Regarding vicarious liability claims, it has been unclear what the exact Affidavit of Merit requirements are in New Jersey under N.J.S.A. § 2A:53A-27 in key situations. This issue first came to a head in March of 2021 and has been developing ever since.
The question in play is whether an Affidavit of Merit is a requirement for certain types of malpractice cases. N.J.S.A. § 2A:53A-27 applies to cases in which the only claim that the plaintiff has leveled against a health care facility is rooted in the allegation that one or more of the employees of the facility exhibited medical negligence.
NJSC clarifies Affidavit requirements
The New Jersey Supreme Court has now deemed it appropriate to provide their opinion on this important issue. One of the notable requirements for the Affidavit is the inclusion of a statement declaring it reasonably probable that the actions of a defendant did not fall with the standards of care that are legally acceptable.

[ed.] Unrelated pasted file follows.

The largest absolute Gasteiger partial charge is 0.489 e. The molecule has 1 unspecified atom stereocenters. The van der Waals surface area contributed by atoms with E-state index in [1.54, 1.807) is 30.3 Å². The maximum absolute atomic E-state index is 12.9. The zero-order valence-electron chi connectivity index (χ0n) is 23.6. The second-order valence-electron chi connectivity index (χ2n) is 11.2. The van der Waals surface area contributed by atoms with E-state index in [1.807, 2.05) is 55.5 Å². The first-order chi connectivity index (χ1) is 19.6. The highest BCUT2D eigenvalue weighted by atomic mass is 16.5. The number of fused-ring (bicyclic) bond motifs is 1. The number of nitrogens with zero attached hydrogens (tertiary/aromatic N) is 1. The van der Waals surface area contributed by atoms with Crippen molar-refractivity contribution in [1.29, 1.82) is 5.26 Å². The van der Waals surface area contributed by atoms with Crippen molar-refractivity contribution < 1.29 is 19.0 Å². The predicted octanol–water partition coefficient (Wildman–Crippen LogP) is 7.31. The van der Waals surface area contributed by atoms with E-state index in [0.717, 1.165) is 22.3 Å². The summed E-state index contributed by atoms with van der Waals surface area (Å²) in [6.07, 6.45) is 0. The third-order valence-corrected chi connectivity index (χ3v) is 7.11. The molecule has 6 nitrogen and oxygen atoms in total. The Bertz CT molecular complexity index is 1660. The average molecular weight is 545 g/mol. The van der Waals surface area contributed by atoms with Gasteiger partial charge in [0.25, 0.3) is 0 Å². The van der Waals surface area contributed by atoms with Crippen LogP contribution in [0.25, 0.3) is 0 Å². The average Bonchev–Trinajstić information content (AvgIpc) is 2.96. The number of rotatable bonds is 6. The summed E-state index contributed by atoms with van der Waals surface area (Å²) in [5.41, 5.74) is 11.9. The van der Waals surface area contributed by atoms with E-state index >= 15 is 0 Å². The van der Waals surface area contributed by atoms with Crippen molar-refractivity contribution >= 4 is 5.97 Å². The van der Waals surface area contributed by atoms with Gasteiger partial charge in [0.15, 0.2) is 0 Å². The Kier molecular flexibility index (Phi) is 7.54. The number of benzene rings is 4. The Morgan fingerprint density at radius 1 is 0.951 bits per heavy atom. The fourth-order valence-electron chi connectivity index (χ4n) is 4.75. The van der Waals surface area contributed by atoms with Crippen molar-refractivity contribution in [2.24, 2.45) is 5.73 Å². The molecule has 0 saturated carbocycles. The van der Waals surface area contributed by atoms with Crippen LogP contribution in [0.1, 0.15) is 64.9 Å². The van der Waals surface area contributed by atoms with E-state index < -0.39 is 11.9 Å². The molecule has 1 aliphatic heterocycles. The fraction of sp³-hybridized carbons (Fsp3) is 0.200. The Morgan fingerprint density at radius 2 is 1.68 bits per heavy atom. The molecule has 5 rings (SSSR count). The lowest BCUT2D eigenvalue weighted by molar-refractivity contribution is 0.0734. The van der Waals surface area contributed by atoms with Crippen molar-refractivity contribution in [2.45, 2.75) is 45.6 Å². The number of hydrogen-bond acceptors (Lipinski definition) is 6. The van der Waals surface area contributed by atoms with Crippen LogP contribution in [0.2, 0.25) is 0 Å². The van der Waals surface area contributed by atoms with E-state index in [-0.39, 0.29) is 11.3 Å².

N.J.S.A. § 2A:53A-27, better known as the Affidavit of Merit Statute, was put into place so that plaintiffs who file a professional or medical malpractice claim would bear the burden of proving that their claim has merit early on in the litigation process. This creates a threshold so that all baseless claims are filtered out quickly, preventing them from bogging down the courts.
Under this statute, a plaintiff in that situation is required to have an affidavit filed by a professional who has been similarly licensed. This applies to malpractice claims only against certain professionally licensed individuals: specifically, those who have been licensed in a job that is delineated by N.J.S.A. § 2A:53A-26.
For anyone who has experienced malpractice, it’s important to follow the New Jersey Supreme Court’s decisions regarding the Affidavit of Merit Statute. Asserting a claim of vicarious liability is never easy, but it’s more manageable when malpractice victims know what the requirements are.